Employers will need to be familiar with how GDPR will affect their normal business operations and start updating their HR and data protection policies and notices to ensure compliance with the Regulation come May next year. This article deals with one particular aspect of GDPR –an employer’s obligation when dealing with data access requests from a data subject (in this context, a potential, current or former employee).
Under Section 4 of the Data Protection Acts 1988 and 2003, data subjects have a right to obtain a copy, clearly explained, of any information relating to them that is kept on computer or in a structured manual filing system or intended for such a system by any entity or organisation.
The definitions of personal data and sensitive personal data have been updated under GDPR. It is important for employers to realise what the new definitions are before attempting to comply with a data access request.
Personal data means any information related to an identified or identifiable natural person (the data subject). The data subject can be identified directly or indirectly by: name, identification number, location data, online identifiers, factors specific to physical, physiological, genetic, mental, economic, cultural or social identity.
Personal data may be held in physical or electronic format. It includes physical files, e-mails, customer relations management systems, images or recordings. The definition does not apply to deceased persons, body corporates or anonymous information (but it does apply to pseudonymised data).
Special categories of personal data (currently defined as “sensitive personal data”)
This category of data relates to a person’s race or ethnicity, political, religious or philosophical beliefs, sexual life or sexual orientation, physical or mental health, genetic or biometric data, a criminal record or trade union membership.
Employers will have a shorter timeframe within which to complete a data access request under GDPR. The request must be dealt with in one month, as opposed to the 40 day window that exists under the current Acts. There is scope under GDPR to increase this timeframe by a further two months in some cases, where the request is particularly complex, or where many requests have been received at the same time.
Employers will no longer have the option to charge €6.35 per data access request when GDPR comes into effect. However in certain circumstances, it will be possible to charge a “reasonable fee” to the data subject to cover administrative charges where the request involves the gathering of large amounts of data. The data subject will be entitled to receive a copy of their personal data in printed, oral or electronic format as per their own specific preference.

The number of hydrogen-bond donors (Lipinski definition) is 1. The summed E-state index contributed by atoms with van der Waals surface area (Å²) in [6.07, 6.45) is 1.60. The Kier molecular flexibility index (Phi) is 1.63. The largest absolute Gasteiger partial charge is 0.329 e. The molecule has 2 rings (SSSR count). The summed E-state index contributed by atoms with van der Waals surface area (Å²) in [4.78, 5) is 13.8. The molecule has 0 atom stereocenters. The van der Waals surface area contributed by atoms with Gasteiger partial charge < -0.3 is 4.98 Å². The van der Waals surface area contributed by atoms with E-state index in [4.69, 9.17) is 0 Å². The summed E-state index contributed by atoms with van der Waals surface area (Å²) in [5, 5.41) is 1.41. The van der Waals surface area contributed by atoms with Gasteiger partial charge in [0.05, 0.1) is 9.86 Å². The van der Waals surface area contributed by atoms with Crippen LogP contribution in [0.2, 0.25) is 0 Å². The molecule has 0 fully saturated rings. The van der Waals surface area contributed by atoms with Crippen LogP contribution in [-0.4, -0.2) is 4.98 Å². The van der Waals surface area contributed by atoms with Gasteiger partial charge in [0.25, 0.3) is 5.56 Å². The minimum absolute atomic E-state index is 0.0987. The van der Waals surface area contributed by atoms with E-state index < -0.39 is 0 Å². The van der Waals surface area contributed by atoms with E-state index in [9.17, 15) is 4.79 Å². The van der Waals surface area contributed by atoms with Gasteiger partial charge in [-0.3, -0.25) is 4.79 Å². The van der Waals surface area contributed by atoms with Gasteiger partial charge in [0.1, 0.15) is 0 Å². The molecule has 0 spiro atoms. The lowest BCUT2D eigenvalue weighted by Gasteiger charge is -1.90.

Back up data is currently not included in the scope of a data access request under the Data Protection Acts, however this type of data will be in scope after the GDPR commencement date. It is possible that the removal of the nominal fee (€6.35) associated with making a data access request may mean that data subjects are more inclined to make an access request from 25 May next year.
Under the current Acts, data controllers can refuse to comply with a data access request if they are of a vexatious or repeated nature. Under GDPR, data controllers will have some grounds for refusing to grant an access request, such as where a request is manifestly unfounded or excessive. However, organisations will need to have clear refusal policies and procedures in place, and demonstrate why the request meets these criteria.
Sections 4 and 5 of the current Data Protection Acts set out a small number of circumstances in which a data subject’s right to see their own personal records can be limited. GDPR provides for exemptions to the right of access in a largely similar manner. However, our new national data protection legislation will clarify this provision for data controllers and data processors, when it is enacted.
A new provision under GDPR is the data subject’s right to a broader scope of information from the data controller when a data access request is made. Data controllers must now provide the following information to the data subject, along with the actual personal data that is being sought under the access request:
1. The purposes for processing the data.
2. The categories of personal data concerned.
3. To whom the data has been or will be disclosed.
4. Whether the data has been or will be transferred outside of the EU.
5. The period for which the data will be stored, or the criteria to be used to determine retention periods.
6. The right to make a complaint to the Data Protection Commissioner.
7. The right to request rectification or deletion of the data.
8. Whether the individual has been subject to automated decision making.
The GDPR also includes the right to data portability. In particular, this new right enables an individual to require an organisation to transmit their data to another organisation.
If an organisation handles a large number of access requests, the impact of the changes could be considerable. The logistical implications of having to deal with requests in a shorter timeframe and provide additional information should be factored into future planning for organisations. Ireland's Data Protection Commissioner is of the view that it could ultimately save the organisation a great deal of administrative cost if they develop systems that allow people access their data easily online.
In the October 2017 issue of HRlink we will continue to explore areas of GDPR that are of particular interest to HR practitioners.
Ibec Knowledge Centre